Behold the Acheulean Hand Axe — among the earliest Paleolithic stone tool technologies. These were conceived and crafted by ancestral hominins — upright bipedal primates — some five hundred thousand years ago.
These creatures were not people, not Homo sapiens. They looked like long-legged walking apes with small heads. But there they were, benefiting mightily from first generation handheld mobile technology. These tools offered great advantage to an otherwise meek creature — a precarious ape on two legs with no fangs, no claws, no clothes, no Wi-Fi. Advantage enough that the v7.5 of the hominin model single-handedly inherited the whole Earth, ushered in the Anthropocene and effected massive climate change. When the first Homo heidelbergensis hunkered down and chipped out the first hand axe, the gods on Olympus observed a moment of silence.
I know, I know — these tools don’t seem all that impressive. While they may look primitive, generations of archaeology grad students have learned the hard way that crafting these tools requires precise instruction, manual dexterity, and hundreds of hours of practice. And brains. Experimental archaeologist Dietrich Stout of Emory University has been scanning human brains as they knap these stone tools. His data indicates that Paleolithic stone tool manufacturing relies heavily on areas of the brain associated with plasticity and culture. More specifically, chipping a chunk of obsidian into a specimen of five hundred thousand-year-old technology draws on the same frontal and parietal regions of the cortex that govern cognitive control, anticipation, and mimicry. These regions are not nearly as robust in our closest living relatives, the chimps.
Stout’s work indicates something significant. The hypothesis: that natural selection for tool-making ability favored the neurological features that enabled the evolution of language and culture as we know it. It seems our species evolved hand-in-hand with tools; our very neurology and capacity for culture is a direct result of our deep reliance on technology. Stout refers to our species, therefore, as Homo artifex: Human the Skilled Maker of Things. H. artifex is not simply a thinking animal using tools. Our central nervous system is genetically coded to make and utilize. Human and tool overlap completely. We are fused with our technology and have been for millions of years. Homo artifex, therefore, is a cybernetic organism, an evolutionary fusion of tech and flesh. H. artifex is cyborg.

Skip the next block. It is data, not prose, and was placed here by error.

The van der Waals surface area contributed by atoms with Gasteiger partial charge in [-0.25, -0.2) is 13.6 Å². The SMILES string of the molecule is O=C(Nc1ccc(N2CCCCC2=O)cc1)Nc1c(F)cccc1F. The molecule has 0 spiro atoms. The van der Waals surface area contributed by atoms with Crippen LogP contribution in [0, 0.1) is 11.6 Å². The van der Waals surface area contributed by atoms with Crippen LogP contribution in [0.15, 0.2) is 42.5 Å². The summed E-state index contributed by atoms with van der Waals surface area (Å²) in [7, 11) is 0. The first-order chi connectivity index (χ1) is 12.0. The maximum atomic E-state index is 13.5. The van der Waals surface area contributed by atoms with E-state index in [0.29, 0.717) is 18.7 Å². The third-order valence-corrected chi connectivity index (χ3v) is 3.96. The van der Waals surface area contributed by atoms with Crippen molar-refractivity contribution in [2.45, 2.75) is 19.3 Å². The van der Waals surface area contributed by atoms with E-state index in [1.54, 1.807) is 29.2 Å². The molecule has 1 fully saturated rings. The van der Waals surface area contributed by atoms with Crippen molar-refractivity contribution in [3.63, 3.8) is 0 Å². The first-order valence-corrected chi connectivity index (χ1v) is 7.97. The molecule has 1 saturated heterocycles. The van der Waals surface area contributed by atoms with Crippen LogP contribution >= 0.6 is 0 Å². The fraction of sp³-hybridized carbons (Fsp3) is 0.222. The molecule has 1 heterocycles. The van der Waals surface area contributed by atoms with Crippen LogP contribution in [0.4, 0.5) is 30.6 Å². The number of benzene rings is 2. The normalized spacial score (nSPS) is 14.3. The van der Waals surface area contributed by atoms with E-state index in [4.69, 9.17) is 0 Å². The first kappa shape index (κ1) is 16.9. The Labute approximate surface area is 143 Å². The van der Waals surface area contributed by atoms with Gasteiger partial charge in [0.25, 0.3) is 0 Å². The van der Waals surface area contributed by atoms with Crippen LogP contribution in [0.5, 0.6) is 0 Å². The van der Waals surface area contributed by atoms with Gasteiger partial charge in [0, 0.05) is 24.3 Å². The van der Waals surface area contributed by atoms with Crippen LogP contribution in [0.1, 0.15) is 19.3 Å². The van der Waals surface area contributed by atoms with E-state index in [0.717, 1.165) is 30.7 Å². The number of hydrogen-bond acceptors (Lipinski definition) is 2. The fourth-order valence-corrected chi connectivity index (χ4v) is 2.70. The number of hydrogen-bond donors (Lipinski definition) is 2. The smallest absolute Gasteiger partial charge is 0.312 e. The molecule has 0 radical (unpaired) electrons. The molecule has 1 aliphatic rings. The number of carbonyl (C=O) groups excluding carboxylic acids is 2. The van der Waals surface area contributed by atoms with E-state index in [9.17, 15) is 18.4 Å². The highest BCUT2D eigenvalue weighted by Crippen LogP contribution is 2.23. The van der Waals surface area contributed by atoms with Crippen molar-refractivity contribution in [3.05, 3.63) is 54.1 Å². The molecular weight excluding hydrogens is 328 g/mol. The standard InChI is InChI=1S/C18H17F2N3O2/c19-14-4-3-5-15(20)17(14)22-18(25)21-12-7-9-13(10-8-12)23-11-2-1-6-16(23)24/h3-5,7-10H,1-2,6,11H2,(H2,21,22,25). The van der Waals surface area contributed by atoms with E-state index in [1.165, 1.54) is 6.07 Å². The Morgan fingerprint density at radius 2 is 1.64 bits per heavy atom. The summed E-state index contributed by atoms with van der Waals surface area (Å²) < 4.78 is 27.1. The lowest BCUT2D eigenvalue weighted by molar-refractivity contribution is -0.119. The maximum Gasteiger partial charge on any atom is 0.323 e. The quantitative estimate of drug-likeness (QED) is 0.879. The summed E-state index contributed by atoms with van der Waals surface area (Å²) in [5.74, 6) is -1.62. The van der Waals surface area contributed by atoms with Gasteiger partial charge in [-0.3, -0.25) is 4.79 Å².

Our tools have evolved as well. Contemporary descendants of the Acheulian Hand Axe like brain-computer interfaces, algorithms, and artificial intelligences extend our cyborg heritage. But there is this: while the Paleolithic hand axe entered our evolutionary neurology, some of these new technologies are evolving neurologies of their own. Take a copy of the journal Neural Computation on a road trip with Watson and see for yourself.
Right now, interfacing with the algorithms in our everyday lives is a bit awkward. We’re often tasked with thinking like our machines in order to use them. But this is changing. These machine intelligences will be humanized. We will teach them poetry and read them stories. Computer scientists like Mark O. Riedl and Brent Harrison at the Georgia Institute of Technology are hoping to enculturate AI by literally teaching it human stories. Our stories encapsulate our values, so exposure to them may be able to teach a bot to delineate (and express) culturally expected behavior versus pathological behavior. In a fascinating paper for the Association for the Advancement of Artificial Intelligence, they demonstrate how an intelligent entity may reverse engineer stories and extract the tacit value systems of the culture that originated them. Such an entity, they hypothesize, “can learn what it means to be human by immersing itself in…stories.” Similarly, Facebook is reading children’s stories to their algorithm, thereby teaching it to anticipate and rapidly replicate the structures of natural language.
These machine intelligences are in their infancy, reading stories on our laps and learning games at recess. But they will grow up and become more human as they mature, fusing lessons from our flesh to their machine manifestation: Artifex homo. Science fiction at our doorsteps. Perhaps that little piece of Cylon folk wisdom is spot on: all of this has happened before and will happen again.
Will Homo artifex be met in the middle by Artifex homo? Cyborgs all, will we recognize each other there?